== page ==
Railway Heritage Feature
Richmond Station sign
This vitreous enamel sign stood, for many years, outside Richmond Richmond mainline station. Photographic evidence shows it in place by the late 1930s and it appears to have been removed during the 1970s. The date of manufacture can certainly be better understood given the overall design and various styles of lettering and logos it shows.
During the 1930s, when the new London Transport (formed in 1933) experimented with various designs of signs, most used his pale yellow background with the maroon border. The arrow at the base of the sign was known as a ‘Mexican arrow’ and this example, with three flights on the arrow, dates it to post 1933, as prior to that date it would have had four flights. The sign also uses colour blocks as background to the text and this was increasingly used as a device by the Underground during this period. The design of some signs was further standardised when, in 1938, LT issued the first ‘Standard Signs Manual’.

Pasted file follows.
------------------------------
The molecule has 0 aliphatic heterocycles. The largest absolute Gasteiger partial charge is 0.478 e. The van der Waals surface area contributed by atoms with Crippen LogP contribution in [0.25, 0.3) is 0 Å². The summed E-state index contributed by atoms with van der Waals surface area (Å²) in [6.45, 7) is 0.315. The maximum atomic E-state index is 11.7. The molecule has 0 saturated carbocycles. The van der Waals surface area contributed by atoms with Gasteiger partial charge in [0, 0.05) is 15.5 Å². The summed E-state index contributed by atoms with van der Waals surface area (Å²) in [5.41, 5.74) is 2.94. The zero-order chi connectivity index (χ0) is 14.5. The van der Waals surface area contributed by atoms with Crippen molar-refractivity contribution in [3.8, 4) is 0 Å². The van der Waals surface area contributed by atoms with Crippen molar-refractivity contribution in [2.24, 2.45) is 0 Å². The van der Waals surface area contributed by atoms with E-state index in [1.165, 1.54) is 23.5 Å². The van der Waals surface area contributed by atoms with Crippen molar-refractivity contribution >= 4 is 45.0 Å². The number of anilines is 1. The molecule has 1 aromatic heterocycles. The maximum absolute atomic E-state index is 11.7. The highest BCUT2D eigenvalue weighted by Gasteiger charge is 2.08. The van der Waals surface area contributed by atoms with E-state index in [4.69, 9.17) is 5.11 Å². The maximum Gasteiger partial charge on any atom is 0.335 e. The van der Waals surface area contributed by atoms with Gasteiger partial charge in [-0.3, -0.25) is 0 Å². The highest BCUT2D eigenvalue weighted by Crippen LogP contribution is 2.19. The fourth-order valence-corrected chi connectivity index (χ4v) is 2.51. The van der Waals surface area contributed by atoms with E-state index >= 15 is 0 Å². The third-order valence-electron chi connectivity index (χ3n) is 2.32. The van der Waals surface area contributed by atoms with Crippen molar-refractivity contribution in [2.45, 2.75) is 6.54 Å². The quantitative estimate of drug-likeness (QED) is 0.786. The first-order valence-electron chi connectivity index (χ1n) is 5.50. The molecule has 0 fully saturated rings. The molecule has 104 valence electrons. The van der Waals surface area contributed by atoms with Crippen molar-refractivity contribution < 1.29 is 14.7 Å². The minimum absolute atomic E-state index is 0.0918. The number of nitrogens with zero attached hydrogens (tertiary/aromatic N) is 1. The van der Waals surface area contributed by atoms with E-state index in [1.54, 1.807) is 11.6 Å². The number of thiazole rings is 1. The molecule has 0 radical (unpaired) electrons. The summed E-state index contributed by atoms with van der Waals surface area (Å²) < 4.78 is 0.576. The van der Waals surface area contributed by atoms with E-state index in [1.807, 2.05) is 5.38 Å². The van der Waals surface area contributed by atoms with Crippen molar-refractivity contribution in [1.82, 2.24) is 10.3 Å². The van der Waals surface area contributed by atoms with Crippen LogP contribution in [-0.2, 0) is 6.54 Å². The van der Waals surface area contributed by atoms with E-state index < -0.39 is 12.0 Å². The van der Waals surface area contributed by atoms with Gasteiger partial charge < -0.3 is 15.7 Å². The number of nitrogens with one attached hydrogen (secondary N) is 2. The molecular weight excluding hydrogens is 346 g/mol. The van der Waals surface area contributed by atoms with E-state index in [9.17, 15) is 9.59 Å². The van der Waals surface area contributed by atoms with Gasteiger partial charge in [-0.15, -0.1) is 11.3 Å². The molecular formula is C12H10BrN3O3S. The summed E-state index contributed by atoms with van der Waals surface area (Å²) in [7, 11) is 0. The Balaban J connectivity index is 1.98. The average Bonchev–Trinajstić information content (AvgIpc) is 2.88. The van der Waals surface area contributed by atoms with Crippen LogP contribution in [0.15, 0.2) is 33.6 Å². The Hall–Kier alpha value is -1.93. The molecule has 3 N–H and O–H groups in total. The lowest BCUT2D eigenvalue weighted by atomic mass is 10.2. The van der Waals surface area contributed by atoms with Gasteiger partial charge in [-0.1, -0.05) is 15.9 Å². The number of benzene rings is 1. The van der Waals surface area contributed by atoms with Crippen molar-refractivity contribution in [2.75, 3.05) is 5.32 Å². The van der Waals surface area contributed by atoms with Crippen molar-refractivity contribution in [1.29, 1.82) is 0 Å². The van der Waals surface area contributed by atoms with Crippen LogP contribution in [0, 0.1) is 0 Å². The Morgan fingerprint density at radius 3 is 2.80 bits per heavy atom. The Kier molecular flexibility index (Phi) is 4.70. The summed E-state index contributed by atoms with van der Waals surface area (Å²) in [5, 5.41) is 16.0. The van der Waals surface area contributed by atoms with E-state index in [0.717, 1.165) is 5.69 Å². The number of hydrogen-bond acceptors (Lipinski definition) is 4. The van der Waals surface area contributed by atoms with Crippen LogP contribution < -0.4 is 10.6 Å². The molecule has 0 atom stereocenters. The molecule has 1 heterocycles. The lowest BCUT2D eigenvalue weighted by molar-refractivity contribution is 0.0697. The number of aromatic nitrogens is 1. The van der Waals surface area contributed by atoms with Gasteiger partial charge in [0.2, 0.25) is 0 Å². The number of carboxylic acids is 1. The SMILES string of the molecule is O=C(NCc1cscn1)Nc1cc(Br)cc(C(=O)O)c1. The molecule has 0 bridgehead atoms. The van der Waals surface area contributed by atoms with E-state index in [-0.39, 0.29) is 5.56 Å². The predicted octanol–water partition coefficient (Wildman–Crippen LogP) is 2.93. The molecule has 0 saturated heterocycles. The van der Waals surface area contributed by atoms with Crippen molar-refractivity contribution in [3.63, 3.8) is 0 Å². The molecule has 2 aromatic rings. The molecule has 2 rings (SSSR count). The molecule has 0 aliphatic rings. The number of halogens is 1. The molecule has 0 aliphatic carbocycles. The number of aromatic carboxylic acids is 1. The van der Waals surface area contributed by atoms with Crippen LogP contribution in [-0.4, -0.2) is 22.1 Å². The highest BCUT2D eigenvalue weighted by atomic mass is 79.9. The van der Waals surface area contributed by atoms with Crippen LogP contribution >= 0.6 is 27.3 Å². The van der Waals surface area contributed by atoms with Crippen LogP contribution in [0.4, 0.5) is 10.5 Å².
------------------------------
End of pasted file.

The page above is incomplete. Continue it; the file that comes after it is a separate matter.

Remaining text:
Richmond was owned and primarily served by the Southern Railway who, during this period developed their own ‘house style’ that included this “sunshine” style of lined out lettering. The underground logo, using the company’s Johnston typeface, has the distinctive white bands (or “ribbons”) above and below the letters. Then, as now, Richmond was served by the district line. The “LMS” lettering refers to the London Midland & Scottish Railway, another of the ‘big four’ railway companies that had been formed in 1923, and ran the North London Railway services between Richmond and Broad Street. This service is now provided by London Overground
The sign is a fascinating reminder of an earlier period of ‘co-ordination’ of elements of London's transport service that finally came to fruition with the formation of TfL. LU acquired the sign in 2008 from a private collector, who had salvaged the sign when it was removed, and is displayed here as part of LU’s heritage.
55 Broadway, London, United Kingdom